KALKASKA — Kalkaska County voters recently may have received a flyer labeled “Voter Information Open Immediately.”
Inside, the headline reads “No new taxes!” and encourages voters on May 7 to reject a proposed .87 millage to fund a new Kalkaska County Library building.
Marilyn Coville, head of the Kalkaska New Library Building Committee, said the flyer may claim “information,” but it really provides the opposite.
”There’s a lot of misinformation out there,” she said.
The library has long hoped to construct a new building that would allow it to move from its cramped location at 247 S. Cedar Street. The Kalkaska County Board of Commissioners in January approved putting a millage proposal to fund the project on a special election ballot. Now, supporters and opponents are making their cases through mailings, open houses and public meeting appearances.
Tom Backers, head of Citizens 4 Better Government, said his tea party-linked group sent the anti-millage flyers to almost 2,200 voters. They plan an April 29 forum on the issue. He said the ballot language amounts to a blank check because it does not specifically mention a new library.
”The language in the way it’s written does not include the bond issue or any oversight by the commission,” he said. “The village gets a new library at expense of all the taxpayers in Kalkaska County.”
John Axe, a bond attorney with Axe and Ecklund, wrote the ballot language and said Backers’ concerns are unfounded. He noted the ballot mentions “construction” and simply gives commissioners permission to levy the millage.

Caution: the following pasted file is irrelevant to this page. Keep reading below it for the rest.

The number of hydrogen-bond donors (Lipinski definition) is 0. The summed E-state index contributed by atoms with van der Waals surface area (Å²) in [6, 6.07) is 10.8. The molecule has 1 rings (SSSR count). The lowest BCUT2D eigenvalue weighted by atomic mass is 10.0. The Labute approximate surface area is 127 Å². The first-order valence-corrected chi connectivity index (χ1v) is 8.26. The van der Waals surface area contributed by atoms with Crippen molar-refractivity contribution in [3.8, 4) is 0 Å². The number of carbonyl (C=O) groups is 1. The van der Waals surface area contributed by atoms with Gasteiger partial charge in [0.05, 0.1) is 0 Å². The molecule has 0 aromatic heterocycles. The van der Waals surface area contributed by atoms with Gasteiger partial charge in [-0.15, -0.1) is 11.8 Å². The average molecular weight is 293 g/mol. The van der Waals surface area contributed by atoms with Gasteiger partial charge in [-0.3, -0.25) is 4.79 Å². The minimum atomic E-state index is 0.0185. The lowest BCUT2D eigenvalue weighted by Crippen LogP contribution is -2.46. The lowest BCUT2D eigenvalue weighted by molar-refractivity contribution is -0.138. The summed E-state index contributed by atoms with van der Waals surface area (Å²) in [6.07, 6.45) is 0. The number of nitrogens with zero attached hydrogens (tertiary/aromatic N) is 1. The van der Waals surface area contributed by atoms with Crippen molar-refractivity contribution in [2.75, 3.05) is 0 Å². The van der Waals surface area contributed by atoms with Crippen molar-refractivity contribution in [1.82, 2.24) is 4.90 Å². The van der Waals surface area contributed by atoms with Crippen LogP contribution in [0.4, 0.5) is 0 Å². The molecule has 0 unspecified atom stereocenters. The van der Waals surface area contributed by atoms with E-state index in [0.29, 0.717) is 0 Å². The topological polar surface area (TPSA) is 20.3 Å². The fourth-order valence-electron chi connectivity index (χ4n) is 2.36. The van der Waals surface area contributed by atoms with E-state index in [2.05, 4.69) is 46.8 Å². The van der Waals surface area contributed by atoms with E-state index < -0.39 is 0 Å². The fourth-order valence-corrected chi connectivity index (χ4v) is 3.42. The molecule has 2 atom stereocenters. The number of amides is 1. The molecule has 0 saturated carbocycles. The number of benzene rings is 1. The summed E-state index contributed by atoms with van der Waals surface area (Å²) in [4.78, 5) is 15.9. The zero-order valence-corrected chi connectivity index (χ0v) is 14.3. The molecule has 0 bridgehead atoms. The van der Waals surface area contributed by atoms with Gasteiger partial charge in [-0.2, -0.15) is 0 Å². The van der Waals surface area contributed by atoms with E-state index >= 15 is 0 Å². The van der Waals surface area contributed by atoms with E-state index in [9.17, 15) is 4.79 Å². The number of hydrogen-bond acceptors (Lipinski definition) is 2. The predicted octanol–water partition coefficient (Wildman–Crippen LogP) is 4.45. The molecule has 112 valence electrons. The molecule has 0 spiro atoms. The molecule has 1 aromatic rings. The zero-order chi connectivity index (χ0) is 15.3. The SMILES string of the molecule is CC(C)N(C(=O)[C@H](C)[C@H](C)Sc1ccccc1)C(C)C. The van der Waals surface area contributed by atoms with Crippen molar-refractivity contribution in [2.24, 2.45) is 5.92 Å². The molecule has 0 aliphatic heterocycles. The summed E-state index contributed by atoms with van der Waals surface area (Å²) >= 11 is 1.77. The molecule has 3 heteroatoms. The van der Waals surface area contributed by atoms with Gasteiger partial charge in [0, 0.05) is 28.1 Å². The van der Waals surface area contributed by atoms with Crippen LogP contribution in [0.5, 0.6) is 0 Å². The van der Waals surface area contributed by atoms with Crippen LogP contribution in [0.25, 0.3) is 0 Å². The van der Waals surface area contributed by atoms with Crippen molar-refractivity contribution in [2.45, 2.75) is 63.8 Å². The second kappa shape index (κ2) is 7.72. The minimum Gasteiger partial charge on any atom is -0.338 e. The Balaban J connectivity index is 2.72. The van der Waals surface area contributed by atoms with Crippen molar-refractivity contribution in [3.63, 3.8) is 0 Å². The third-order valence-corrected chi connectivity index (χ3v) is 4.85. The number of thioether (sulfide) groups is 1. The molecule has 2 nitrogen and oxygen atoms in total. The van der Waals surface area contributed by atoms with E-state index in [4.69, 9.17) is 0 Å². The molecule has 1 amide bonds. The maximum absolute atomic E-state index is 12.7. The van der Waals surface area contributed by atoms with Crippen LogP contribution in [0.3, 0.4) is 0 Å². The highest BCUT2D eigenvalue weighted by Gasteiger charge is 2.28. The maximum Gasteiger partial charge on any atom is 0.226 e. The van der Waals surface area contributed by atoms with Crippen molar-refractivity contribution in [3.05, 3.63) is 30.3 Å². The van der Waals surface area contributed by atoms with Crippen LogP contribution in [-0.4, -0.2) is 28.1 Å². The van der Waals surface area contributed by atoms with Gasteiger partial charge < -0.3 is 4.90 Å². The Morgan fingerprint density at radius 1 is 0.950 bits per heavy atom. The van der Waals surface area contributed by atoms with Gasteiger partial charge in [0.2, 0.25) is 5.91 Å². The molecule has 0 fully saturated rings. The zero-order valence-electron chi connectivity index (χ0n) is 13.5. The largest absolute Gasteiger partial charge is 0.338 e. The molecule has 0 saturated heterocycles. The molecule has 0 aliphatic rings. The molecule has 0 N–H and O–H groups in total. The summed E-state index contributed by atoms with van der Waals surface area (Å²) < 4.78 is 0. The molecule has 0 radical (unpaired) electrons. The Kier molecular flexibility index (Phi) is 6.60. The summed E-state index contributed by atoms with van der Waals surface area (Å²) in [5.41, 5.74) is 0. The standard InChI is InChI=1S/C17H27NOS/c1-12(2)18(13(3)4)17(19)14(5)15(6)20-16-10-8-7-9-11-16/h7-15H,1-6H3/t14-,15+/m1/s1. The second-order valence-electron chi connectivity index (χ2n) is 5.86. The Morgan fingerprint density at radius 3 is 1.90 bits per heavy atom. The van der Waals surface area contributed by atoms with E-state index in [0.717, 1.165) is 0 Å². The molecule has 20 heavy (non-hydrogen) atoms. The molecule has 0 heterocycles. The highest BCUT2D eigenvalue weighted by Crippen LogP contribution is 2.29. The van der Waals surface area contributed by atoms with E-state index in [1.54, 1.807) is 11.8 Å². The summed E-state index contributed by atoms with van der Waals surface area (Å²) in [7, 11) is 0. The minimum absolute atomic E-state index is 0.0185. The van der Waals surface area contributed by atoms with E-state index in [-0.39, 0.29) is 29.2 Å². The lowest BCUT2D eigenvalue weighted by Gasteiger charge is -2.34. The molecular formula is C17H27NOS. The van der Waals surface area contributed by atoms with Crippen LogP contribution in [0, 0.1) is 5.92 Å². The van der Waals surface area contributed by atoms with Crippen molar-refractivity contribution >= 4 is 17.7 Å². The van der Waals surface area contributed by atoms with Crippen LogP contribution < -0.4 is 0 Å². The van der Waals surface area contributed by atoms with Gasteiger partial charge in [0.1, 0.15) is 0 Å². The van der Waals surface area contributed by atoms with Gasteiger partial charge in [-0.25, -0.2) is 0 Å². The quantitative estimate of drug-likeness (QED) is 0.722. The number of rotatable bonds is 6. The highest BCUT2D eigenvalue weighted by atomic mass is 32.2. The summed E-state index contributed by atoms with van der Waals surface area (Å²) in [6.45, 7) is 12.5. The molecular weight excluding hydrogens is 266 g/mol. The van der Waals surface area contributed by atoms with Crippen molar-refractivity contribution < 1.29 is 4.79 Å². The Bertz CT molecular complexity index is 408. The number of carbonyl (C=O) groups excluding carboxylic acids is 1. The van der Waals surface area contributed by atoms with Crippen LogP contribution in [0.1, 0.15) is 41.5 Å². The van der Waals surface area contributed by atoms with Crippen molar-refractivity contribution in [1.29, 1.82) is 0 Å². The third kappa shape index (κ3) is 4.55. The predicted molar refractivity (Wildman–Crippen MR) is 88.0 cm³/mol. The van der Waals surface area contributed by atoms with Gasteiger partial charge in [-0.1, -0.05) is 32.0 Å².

”If you’re constructing (a library) you probably don’t have it,” he said. “... It’s kind of backwards to adopt a bond resolution if don’t have the millage.”
Library Board President Mike Moran said financial projections show the millage would cover the cost of constructing, furnishing and equipping a new building on county land behind Birch Street Elementary School.
”We intend to issue a resolution (to county commissioners) to issue bonds for no more than $3.83 million,” he said.
Library Director Bradley Chaplin said projections show property owners with $30,000 of taxable value would end up paying about 50 cents a week, or $26 per year. He said the millage is based on “very, very conservative” projections showing it also would comfortably fund operating expenses for 20 years.
Coville said the supporters group is hosting open houses and tours at the current library every Wednesday morning and evening before the special election. Voters also can expect to receive direct mailers in support of the millage.
“Some people are against any new millage for anything,” she said. “There are other people who want to see a community grow. A vibrant community has a good hospital, good school system, good recreation and a good library. Kalkaska is lacking an adequate library.”